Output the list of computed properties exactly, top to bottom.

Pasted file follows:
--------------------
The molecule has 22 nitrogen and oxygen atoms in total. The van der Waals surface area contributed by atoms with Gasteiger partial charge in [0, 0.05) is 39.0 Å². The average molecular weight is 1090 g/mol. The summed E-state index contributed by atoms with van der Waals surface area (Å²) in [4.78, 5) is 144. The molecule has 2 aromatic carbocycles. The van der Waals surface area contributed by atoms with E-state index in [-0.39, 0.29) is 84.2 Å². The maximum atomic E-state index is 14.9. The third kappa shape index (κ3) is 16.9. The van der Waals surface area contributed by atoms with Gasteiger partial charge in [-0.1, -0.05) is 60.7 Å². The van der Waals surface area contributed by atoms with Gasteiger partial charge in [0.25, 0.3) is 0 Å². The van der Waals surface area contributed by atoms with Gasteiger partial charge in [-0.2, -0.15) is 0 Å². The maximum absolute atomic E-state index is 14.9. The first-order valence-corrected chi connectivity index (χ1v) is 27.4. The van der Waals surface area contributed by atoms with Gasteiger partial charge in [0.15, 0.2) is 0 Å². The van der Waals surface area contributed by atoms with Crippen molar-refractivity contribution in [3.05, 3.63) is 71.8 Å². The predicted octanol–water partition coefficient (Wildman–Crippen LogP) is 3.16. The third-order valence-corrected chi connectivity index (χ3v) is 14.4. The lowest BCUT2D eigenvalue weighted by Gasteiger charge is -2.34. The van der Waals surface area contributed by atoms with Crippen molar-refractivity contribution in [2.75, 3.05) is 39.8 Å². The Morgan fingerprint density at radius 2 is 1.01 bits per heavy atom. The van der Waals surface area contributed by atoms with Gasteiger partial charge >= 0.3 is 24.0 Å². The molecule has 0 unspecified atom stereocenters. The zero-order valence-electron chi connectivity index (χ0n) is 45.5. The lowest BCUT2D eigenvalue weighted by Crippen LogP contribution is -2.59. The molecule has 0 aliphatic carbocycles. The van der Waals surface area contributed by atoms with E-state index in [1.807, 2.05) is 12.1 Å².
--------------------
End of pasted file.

The molecule has 22 nitrogen and oxygen atoms in total. The van der Waals surface area contributed by atoms with Gasteiger partial charge in [0, 0.05) is 39.0 Å². The average molecular weight is 1090 g/mol. The summed E-state index contributed by atoms with van der Waals surface area (Å²) in [4.78, 5) is 144. The molecule has 2 aromatic carbocycles. The van der Waals surface area contributed by atoms with E-state index in [-0.39, 0.29) is 84.2 Å². The maximum atomic E-state index is 14.9. The third kappa shape index (κ3) is 16.9. The van der Waals surface area contributed by atoms with Gasteiger partial charge in [-0.1, -0.05) is 60.7 Å². The van der Waals surface area contributed by atoms with Gasteiger partial charge in [0.25, 0.3) is 0 Å². The van der Waals surface area contributed by atoms with Gasteiger partial charge in [-0.2, -0.15) is 0 Å². The maximum absolute atomic E-state index is 14.9. The first-order valence-corrected chi connectivity index (χ1v) is 27.4. The van der Waals surface area contributed by atoms with Gasteiger partial charge in [0.15, 0.2) is 0 Å². The van der Waals surface area contributed by atoms with Crippen molar-refractivity contribution in [3.05, 3.63) is 71.8 Å². The predicted octanol–water partition coefficient (Wildman–Crippen LogP) is 3.16. The third-order valence-corrected chi connectivity index (χ3v) is 14.4. The lowest BCUT2D eigenvalue weighted by Gasteiger charge is -2.34. The van der Waals surface area contributed by atoms with Crippen molar-refractivity contribution in [2.75, 3.05) is 39.8 Å². The Morgan fingerprint density at radius 2 is 1.01 bits per heavy atom. The van der Waals surface area contributed by atoms with Gasteiger partial charge >= 0.3 is 24.0 Å². The molecule has 0 unspecified atom stereocenters. The zero-order valence-electron chi connectivity index (χ0n) is 45.5. The lowest BCUT2D eigenvalue weighted by Crippen LogP contribution is -2.59. The molecule has 0 aliphatic carbocycles. The van der Waals surface area contributed by atoms with E-state index in [1.807, 2.05) is 12.1 Å².